People are allowed—by law—to defend themselves against the threat of physical harm. In fact, many people charged with murder or another violent crime often cite self-defense as the reason for their action. However, in order for this defense to work, the defendant must be able to show that a real threat existed. A Boston defense attorney can help you determine how to proceed if you’ve been charged with any type of crime.

Was Your Action Proportionate to the Threat?

In both stand your ground and duty to retreat states, the type of self defense used against an intruder must not exceed the threat. For example, if you come downstairs for a midnight snack and find an unarmed burglar in your kitchen, shooting him ten times will likely be perceived as excessive. However, if you wake up to find an intruder standing over your bed, gun in hand, you will probably be justified if you grab a gun from your nightstand and shoot him. This would also be true if it was later discovered that the intruder was wielding a fake pistol. It’s the perceived threat, not the actual threat, that matters.

If your self defense is not proportionate to the threat, this is known as imperfect self defense. No state gives you the right to attack without cause, and within each stand your ground state, a person’s right to use lethal force varies. Continue reading

Child abuse is a crime, there is no question about that. But what about the failure to report child abuse? If you suspect that a child has been abused, do you have to speak up? Is failing to do so a crime?

It depends.

Mandated Reporters

Certain people are required to report child abuse due to their profession. In MA, these people are called Mandated Reporters. Individuals designated as mandated reporters include:

  • Teachers and other school personnel
  • Social workers
  • Doctors, nurses and other medical personnel
  • Counselors and other mental health personnel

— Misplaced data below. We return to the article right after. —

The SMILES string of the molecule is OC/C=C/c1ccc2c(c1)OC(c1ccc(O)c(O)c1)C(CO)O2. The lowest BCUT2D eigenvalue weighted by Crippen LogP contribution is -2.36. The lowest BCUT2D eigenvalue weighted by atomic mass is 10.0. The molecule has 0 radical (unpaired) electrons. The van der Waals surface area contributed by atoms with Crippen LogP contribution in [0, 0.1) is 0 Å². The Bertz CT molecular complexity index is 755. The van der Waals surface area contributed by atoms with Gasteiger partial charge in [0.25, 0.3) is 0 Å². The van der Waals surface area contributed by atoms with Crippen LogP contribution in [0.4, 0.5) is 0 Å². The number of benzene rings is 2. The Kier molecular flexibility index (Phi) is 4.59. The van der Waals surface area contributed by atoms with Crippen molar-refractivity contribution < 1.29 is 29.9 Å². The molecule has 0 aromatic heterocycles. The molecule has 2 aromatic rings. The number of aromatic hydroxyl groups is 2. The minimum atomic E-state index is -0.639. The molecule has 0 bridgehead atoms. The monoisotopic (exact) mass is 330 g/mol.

• Child care providers
  • Foster parents
  • Clergy
  • Medical examiners
  • Police and other law enforcement

If you are a mandated reporter and you fail to report child abuse, you may be charged with a misdemeanor and face a fine of up to $1,000. A MA criminal defense attorney can help you determine how to proceed if you’ve been charged with a crime.

What if I’m Not a Mandated Reporter?

In MA, as in most states, failure to report child abuse is not specifically charged as a crime. However, every case is unique. In the Larry Nassar sexual abuse scandal, for example, victims have called for the criminal punishment of the individuals who failed to report his abuse of hundreds of young girls and at least one boy.

In Michigan—where Nassar abused his victims—state legislators have proposed several bills that would increase penalties for failure to report child abuse from a misdemeanor offense to a felony with fines of up to $5,000.

But this topic begs the question – why wouldn’t you report child abuse? If you suspect that a child is being abused or neglected, reporting that mistreatment is the right thing to do. Fortunately in MA, as in most states, you can file an anonymous report. A Boston criminal defense lawyer can help you protect your rights if you’ve been charged with a crime.

What is Considered Child Abuse?